This article traces the conceptual emergence and development of feminist-oriented abortion politics in urban Russia between 2011 and 2015. Examined as an example of local adaptions of global reproductive rights movements, Russians’ advocacy for abortion access reflects commitments and tensions characterising post-Soviet feminism. Specifically, I show how calls to preserve women’s access to legal abortion have drawn on both socialist-inspired ideals of state support for families and liberal-oriented ideas of individual autonomy. Attention to the logics underlying abortion activists’ rhetoric reveals the specific historical sensibilities and shifting cultural values at stake in the ways progressive Russian activists construe justice. The analytic concept of ‘moral economy’ brings into relief how their advocacy evokes ideal visions of reciprocal obligations and uncertainties in both state-citizen relations and intimate relations. I argue that contextualised analyses of local feminist abortion politics may enrich global debates for reproductive rights and justice.
From 'Forging' to 'Deciphering'
Zeev Lerer and Sarit Amram-Katz
This article discusses the links between military knowledge production and the cultural representations of war based on the Israeli experience during the past two decades. It argues that the locus of military knowledge production has moved from what can be described as 'forging knowledge' to 'deciphering knowledge'. This transition is linked to a crisis in the classic representation of war, which is based on the congruence between three binary signifiers: enemy, arena, and violence. The article asserts that the blurring of these three signifiers has created a Bourdieuian field of military knowledge production in which symbolic capital is obtained from the production of knowledge that deciphers the new uncertainty. The article follows the relations between the binaries and the types of knowledge that have been imported and translated in the IDF with regard to four major operational settings: the Oslo redeployment, the Second Intifada, the disengagement from Gaza, and the aftermath of the Second Lebanon War.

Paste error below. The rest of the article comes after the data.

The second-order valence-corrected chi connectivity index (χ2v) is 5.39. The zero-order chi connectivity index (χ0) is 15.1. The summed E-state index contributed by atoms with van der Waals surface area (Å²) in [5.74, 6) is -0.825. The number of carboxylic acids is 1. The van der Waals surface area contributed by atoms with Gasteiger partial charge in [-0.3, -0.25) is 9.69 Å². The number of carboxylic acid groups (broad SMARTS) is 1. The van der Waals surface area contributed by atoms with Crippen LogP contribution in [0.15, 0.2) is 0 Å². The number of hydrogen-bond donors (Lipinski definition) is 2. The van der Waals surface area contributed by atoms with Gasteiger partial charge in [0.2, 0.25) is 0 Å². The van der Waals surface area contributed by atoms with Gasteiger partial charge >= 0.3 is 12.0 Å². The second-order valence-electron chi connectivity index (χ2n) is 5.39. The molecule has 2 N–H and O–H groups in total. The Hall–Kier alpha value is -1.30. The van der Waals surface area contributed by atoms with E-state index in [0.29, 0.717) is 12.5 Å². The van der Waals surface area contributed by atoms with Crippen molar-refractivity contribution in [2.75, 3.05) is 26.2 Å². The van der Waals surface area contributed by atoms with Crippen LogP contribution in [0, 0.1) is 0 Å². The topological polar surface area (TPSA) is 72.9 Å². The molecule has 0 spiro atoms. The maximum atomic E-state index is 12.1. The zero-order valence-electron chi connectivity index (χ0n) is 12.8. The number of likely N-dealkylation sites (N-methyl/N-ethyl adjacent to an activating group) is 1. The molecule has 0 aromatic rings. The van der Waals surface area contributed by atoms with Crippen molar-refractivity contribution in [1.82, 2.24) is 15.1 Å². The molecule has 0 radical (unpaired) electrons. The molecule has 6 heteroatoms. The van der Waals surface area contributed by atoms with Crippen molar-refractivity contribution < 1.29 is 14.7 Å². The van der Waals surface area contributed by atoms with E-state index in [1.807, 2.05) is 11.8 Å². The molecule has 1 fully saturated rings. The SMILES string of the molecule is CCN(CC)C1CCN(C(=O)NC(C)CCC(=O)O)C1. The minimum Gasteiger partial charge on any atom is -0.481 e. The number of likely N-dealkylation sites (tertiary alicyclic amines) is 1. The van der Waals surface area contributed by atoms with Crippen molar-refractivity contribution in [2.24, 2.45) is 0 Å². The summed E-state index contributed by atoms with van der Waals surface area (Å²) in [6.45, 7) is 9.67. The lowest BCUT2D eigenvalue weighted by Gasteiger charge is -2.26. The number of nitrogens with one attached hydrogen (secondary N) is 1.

This article examines the practices through which Cambridge Energy Research Associates disseminates natural gas market analysis among senior-level decision makers in the Alaska state government. Cambridge Energy is a global consulting firm that provides knowledge on the future of energy markets. The US natural gas market has recently undergone a revolutionary transformation as a consequence of changing regulation. This has led to expansion in the services of consulting firms such as Cambridge Energy, who produce analysis on the uncertainties affecting the future. In fall 2000, with a rise in energy prices and renewed interest in commercializing Arctic natural gas, Alaska Governor Tony Knowles awarded a contract to Cambridge Energy to assist with market analysis slated to lead to construction of Alaska's natural gas pipeline. Drawing on ethnographic research at key sites of decision making, I show how domestication of analyses in state and news media discourses serves to govern Arctic gas development.
Post-apartheid Ambiguities at the University of Limpopo, South Africa
Based on an in-depth analysis of the events that took place during a single day at the University of Limpopo, this article makes connections between current and past events in arguing that post-apartheid South Africa is underpinned by several layers of ambiguity. At one level the article seeks to demonstrate the continuing relevance of situational analysis as a research paradigm, while at another level it attempts to provide a fresh look at the dominant cleavage in South African society that was identified by Max Gluckman in 1940. Drawing on a mock funeral held for government-aligned student organizations in October 2006, which revealed strains and uncertainties in South Africa's post-apartheid society, the intent is to show how the government's failure to secure service delivery has created new lines of contestation.
Richard J. Ladle and Paul Jepson
The concept of extinction is at the heart of the modern conservation movement, and massive resources have been spent on developing models and frameworks for quantifying and codifying a phenomenon that has been described by American researcher and naturalist Edward O. Wilson as an obscure and local biological process. Scientists, environmentalists, and politicians have repeatedly used extinction rhetoric as a core justification for a global conservation agenda that seeks to influence a wide range of human activities despite the inherent difficulty and uncertainty involved in estimating current and future rates of extinction, or even in verifying the demise of a particular species. In this article we trace the historical origins of the extinction concept and discuss its power to influence policies, agendas, and behaviors. We argue that conservation needs to develop a more culturally meaningful rhetoric of extinction that aligns scientific evidence, cultural frames, institutional frameworks, and organizational interests.